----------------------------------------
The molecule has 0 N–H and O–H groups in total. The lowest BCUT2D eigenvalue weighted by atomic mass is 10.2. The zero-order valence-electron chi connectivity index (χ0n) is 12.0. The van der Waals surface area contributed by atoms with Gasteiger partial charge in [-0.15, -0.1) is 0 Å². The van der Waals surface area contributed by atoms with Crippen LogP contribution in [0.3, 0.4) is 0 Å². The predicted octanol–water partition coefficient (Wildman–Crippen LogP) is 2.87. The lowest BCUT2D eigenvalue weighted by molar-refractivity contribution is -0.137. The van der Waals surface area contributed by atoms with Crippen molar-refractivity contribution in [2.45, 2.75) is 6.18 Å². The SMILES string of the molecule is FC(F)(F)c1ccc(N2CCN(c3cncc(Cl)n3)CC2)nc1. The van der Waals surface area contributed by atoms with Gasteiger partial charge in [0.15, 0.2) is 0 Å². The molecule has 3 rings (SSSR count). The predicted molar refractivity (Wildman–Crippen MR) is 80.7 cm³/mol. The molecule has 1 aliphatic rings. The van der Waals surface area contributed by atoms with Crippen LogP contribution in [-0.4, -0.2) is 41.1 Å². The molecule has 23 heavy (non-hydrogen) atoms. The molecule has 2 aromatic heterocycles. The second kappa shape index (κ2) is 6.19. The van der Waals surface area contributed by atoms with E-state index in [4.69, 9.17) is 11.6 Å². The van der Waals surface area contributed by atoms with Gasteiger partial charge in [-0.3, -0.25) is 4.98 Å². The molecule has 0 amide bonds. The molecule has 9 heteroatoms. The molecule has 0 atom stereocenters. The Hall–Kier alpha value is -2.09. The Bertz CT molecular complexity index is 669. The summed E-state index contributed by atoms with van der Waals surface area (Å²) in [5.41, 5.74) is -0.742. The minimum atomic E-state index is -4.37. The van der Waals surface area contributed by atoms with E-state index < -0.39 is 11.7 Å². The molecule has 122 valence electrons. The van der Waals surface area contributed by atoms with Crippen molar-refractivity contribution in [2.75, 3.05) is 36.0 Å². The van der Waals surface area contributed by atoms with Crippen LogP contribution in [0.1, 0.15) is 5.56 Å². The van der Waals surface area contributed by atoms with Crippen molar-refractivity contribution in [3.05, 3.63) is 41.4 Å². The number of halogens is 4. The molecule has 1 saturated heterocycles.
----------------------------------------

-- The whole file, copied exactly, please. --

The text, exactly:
The molecule has 0 N–H and O–H groups in total. The lowest BCUT2D eigenvalue weighted by atomic mass is 10.2. The zero-order valence-electron chi connectivity index (χ0n) is 12.0. The van der Waals surface area contributed by atoms with Gasteiger partial charge in [-0.15, -0.1) is 0 Å². The van der Waals surface area contributed by atoms with Crippen LogP contribution in [0.3, 0.4) is 0 Å². The predicted octanol–water partition coefficient (Wildman–Crippen LogP) is 2.87. The lowest BCUT2D eigenvalue weighted by molar-refractivity contribution is -0.137. The van der Waals surface area contributed by atoms with Crippen molar-refractivity contribution in [2.45, 2.75) is 6.18 Å². The SMILES string of the molecule is FC(F)(F)c1ccc(N2CCN(c3cncc(Cl)n3)CC2)nc1. The van der Waals surface area contributed by atoms with Gasteiger partial charge in [0.15, 0.2) is 0 Å². The molecule has 3 rings (SSSR count). The predicted molar refractivity (Wildman–Crippen MR) is 80.7 cm³/mol. The molecule has 1 aliphatic rings. The van der Waals surface area contributed by atoms with Crippen LogP contribution in [-0.4, -0.2) is 41.1 Å². The molecule has 23 heavy (non-hydrogen) atoms. The molecule has 2 aromatic heterocycles. The second kappa shape index (κ2) is 6.19. The van der Waals surface area contributed by atoms with E-state index in [4.69, 9.17) is 11.6 Å². The van der Waals surface area contributed by atoms with Gasteiger partial charge in [-0.3, -0.25) is 4.98 Å². The molecule has 0 amide bonds. The molecule has 9 heteroatoms. The molecule has 0 atom stereocenters. The Hall–Kier alpha value is -2.09. The Bertz CT molecular complexity index is 669. The summed E-state index contributed by atoms with van der Waals surface area (Å²) in [5.41, 5.74) is -0.742. The minimum atomic E-state index is -4.37. The van der Waals surface area contributed by atoms with E-state index < -0.39 is 11.7 Å². The molecule has 122 valence electrons. The van der Waals surface area contributed by atoms with Crippen molar-refractivity contribution in [2.75, 3.05) is 36.0 Å². The van der Waals surface area contributed by atoms with Crippen LogP contribution in [0.1, 0.15) is 5.56 Å². The van der Waals surface area contributed by atoms with Crippen molar-refractivity contribution in [3.05, 3.63) is 41.4 Å². The number of halogens is 4. The molecule has 1 saturated heterocycles.